Mass spectrometric analysis was performed on a nanoscale LC-tandem mass spectrometry (quadrupole time-of-flight mass spectrometer; QStar XL; Applied Biosystems). The instrument setup was as follows. The flow (150 μl/min) from the binary pump (Agilent 1100, with solvent A [100% deionized water] and solvent B [90% acetonitrile] [J. T. Baker], both solvents containing 0.1% formic acid) was split with two T-shaped connectors connected to a self-packed precolumn with an appropriate flow restrictor to give a column flow rate of 10 μl/min for sample loading and 200 to 300 nl/min for sample elution from the analytical column. The sample of 2 to 5 μg was injected onto the precolumn (15 mm long; 150-μm internal diameter; C18) via a 20-μl sample loop. The analytical column (C18; 15 cm long; 75-μm internal diameter) was connected to a 15-mm electrospray emitter (10-μm tip opening) by a 1-cm Teflon sleeve. The chromatographic separation was performed with a 120-min gradient profile as follows: 2% B (0 to 4.5 min), linear gradient of 2 to 10% B (4.5 to 5 min), 10 to 40% B (5 to 80 min), 40 to 50% B (80 to 100 min), 50 to 80% B (100 to 105 min), 80 to 2% B (105 to 106 min), and 2% B (106 to 120 min). The spectra of the eluted peptides were acquired in data-dependent mode by first acquiring a full MS scan from m/z 400 to 1900 for 1 second to determine the three most intense peptide peaks with charge states above 2, and then three MS/MS scans between m/z 100 and 2000 (1.5 s each) were performed for the MS-scanned parent ions with a threshold above 20 counts. Once sampled, each MS/MS precursor mass was excluded from further tandem experiments for 2 min.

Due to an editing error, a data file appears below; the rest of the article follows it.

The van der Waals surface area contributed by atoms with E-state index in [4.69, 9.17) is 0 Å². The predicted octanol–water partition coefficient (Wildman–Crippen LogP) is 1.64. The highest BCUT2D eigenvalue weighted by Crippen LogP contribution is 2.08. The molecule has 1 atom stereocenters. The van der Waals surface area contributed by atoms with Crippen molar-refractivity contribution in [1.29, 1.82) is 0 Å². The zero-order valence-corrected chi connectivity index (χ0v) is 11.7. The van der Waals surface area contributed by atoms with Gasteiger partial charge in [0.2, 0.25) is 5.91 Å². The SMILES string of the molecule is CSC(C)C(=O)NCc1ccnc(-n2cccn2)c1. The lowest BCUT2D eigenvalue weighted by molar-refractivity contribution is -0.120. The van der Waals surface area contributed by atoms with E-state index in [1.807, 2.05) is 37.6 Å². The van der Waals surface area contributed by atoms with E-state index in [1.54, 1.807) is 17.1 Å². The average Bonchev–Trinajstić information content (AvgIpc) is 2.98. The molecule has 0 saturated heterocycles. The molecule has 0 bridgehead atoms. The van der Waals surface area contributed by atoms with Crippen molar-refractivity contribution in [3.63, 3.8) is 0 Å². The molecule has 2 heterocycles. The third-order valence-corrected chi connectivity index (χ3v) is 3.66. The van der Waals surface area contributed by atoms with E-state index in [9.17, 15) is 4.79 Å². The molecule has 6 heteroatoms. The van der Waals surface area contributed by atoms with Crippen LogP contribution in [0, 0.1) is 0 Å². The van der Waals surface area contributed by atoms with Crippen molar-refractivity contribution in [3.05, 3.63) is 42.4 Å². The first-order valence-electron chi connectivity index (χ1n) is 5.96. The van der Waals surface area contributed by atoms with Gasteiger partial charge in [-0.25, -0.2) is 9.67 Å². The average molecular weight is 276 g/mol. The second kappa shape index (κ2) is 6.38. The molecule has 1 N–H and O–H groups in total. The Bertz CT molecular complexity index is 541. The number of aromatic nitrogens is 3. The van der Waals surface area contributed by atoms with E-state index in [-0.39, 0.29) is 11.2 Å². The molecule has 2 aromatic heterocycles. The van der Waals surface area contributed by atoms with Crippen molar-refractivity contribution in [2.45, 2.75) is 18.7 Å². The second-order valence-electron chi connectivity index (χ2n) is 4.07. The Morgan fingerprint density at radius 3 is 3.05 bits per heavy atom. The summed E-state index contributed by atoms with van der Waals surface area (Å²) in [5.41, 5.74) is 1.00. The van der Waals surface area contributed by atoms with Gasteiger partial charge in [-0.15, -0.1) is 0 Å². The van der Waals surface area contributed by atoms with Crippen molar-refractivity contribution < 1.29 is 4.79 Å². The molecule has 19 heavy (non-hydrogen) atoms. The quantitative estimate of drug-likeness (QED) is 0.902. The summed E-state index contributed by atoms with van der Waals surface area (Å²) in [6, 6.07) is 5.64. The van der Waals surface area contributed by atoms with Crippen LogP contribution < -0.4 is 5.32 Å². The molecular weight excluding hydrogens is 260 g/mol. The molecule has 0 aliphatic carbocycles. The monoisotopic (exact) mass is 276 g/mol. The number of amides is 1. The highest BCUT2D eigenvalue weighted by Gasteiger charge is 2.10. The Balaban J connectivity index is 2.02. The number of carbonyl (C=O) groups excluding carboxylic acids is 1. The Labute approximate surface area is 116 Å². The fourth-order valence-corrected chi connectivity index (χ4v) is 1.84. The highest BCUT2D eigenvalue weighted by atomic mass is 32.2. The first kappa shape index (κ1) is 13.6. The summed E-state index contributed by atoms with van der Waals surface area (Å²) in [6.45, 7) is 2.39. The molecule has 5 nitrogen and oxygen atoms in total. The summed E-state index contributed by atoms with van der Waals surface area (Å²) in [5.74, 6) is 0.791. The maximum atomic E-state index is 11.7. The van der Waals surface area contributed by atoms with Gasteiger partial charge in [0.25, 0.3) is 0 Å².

The data files completed from the LC-MS runs were converted to Mascot generic-format files using the Mascot.dll script supplied with the Analyst QS software. The Mascot software package (Matrix Science) was used for database searching and protein identification using the modified vaccinia virus protein database. Peptide mass tolerance and fragment mass tolerance were set at 100 ppm and 0.25 Da, respectively, for the initial search. An alternative calibration algorithm based on Mascot protein identifications was applied to the raw data file to give mass accuracies within 20 ppm.